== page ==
In these athymic animals with SPH, the small precapillary arteries were largely obliterated by abnormal proliferating endothelial cells both in the normoxic SU5416-challenged as well as the chronic hypoxia-exposed rats. Some vessels were filled with CD20+ B cells (Figure 3F) and mast cell accumulation (Figure 5B) occurred frequently in perivascular cellular infiltrates reminiscent of the inflammatory cells in plexiform lesions from patients with idiopathic PH (33). We have hypothesized that angioproliferative pulmonary vascular remodeling begins with endothelial cell apoptosis, which is followed by exuberant intraluminal endothelial cell growth (24, 25). In support of this concept, activated caspase-3+ cells were observed in some vessels and absence of caspase-3+ cells (absence of apoptosis was noted) in fully obliterated arterioles within the SU5416-treated (early time point, 2 wk after SU5416 injection) athymic rat lungs (Figure 3B) and PCNA-positive proliferating endothelial cells (late time point, 3 wk after SU5416 treatment) were found in vascular lesions (Figure 4B). B-cell and mast cell infiltrates and caspase-3+ endothelial cells were observed not only in lung vessels but also in and around myocardial microvessels (data not shown). Apoptosis of myocardial microvascular endothelial cells in the SU5416-treated athymic rats indicates that there is not only lung vessel involvement but also cardiac involvement in this model of immune insufficiency. The dual involvement of pulmonary and cardiac vascular endothelium may explain the lethality of SU5416-treated chronically hypoxic athymic animals, which apparently experience both PH and myocardiopathy. Cardiac muscle involvement in this model thus shares features with scleroderma-associated PH, a particularly malignant form of SPH characterized by myocardial microvascular disease (34, 35).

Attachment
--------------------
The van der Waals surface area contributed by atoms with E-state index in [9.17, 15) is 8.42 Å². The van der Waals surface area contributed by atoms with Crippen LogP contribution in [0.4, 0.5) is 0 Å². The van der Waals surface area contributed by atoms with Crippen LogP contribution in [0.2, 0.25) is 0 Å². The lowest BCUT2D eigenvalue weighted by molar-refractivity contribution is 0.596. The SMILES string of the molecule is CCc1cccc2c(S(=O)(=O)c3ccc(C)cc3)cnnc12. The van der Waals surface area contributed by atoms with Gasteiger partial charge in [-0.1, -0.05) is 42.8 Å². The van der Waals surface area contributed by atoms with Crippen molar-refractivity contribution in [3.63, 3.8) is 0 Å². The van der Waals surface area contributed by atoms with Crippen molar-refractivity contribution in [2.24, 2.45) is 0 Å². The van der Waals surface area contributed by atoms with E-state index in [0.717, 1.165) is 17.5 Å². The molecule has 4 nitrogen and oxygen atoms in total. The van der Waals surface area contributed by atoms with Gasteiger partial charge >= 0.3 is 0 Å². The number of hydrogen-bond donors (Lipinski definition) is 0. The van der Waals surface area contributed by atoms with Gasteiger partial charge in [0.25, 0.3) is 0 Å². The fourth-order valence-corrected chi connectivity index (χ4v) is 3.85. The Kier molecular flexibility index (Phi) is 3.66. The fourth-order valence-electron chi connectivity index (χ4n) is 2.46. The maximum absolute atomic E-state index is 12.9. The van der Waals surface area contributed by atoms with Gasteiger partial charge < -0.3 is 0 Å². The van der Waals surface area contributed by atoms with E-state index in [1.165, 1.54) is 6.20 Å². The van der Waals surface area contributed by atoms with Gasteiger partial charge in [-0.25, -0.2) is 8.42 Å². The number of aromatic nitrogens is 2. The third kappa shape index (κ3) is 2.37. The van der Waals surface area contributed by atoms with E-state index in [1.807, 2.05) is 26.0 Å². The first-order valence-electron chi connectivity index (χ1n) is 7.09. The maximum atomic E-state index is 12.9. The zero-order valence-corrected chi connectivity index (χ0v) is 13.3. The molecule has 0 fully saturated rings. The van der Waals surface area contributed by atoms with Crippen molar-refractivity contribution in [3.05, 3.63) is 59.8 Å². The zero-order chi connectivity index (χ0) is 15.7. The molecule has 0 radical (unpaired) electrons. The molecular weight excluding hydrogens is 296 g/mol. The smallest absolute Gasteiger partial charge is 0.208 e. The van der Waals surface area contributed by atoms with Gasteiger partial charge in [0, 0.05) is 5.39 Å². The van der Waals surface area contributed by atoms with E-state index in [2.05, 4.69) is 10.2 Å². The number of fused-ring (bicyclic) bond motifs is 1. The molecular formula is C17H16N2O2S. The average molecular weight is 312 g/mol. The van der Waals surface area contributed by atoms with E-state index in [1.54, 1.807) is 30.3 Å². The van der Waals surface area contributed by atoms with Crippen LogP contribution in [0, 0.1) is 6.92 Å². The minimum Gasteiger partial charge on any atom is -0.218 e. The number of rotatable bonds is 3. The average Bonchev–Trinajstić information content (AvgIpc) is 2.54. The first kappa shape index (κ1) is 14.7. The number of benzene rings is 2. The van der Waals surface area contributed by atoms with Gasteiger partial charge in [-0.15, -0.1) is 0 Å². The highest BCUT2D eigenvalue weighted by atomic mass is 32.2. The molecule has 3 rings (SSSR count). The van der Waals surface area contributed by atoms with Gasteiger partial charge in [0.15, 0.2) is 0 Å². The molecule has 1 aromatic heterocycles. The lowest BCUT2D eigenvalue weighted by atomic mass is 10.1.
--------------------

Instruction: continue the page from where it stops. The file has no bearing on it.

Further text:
How inflammatory cells contribute to the pathogenesis of SPH is currently not understood. In addition to CD68+ and CD20+ cells, the current model demonstrated mast cells and vascular antibody deposition in the lungs of athymic rats with SPH. However, no circulating antinuclear antibodies were found in SU5416- or vehicle-treated rats. The presence of mast cells surrounding pulmonary vessels has long been observed, but the relevance of these cells to the disease has not been well understood (32, 36–40). We postulate that, in the current model, in the absence of any possible T-cell regulation, mast cells may be potentiating autoreactive B cells to produce autoantibodies through the local production of IL-4 (41). Beyond being an important link between the innate and adaptive immune system in autoimmune responses (42), mast cells may also be of key importance in autoantibody production (43, 44). Mast cells are also a source of the neutral serine protease tryptase. Although rat mast cell tryptase, unlike tryptases in other species, is a soluble enzyme and is absent in some mast cell subpopulations in mucosa, skin, and lung (45), consistent with increased tryptase activity, we observed the increased deposition of collagen type I in SU5416-treated athymic rat lungs (Figures 5D and 5F) and heart (Figure 6H). Mast cells are also a rich source of non–T-cell-derived IL-4 (46). We found that SU5416-treated rat lungs expressed high levels of IL-4, and we postulate that mast cell infiltration accounts for this phenomenon. Overexpression of IL-4 is associated with autoantibody expression (47), and IL-4 from a mast cell source is sufficient to trigger antibody (41) and autoantibody (43) production. Because pulmonary vascular obliteration in this model is associated with perivascular inflammation and mast cell infiltration, we speculate that mast cell–derived IL-4 could activate B lymphocytes to produce antibodies against endothelial cells via noncognate activation (41). Indeed, we demonstrated the presence of immune complex formation in the lungs from SU5416-treated athymic rats with SPH (Figure 6). The linkage between immune insufficiency and autoantibodies in the current model of SPH pathogenesis is consistent with the notion that a loss of regulatory T-cell activity can result in the development of autoimmune injury (48–50), although we present no data in reference to specific regulatory T-cell function.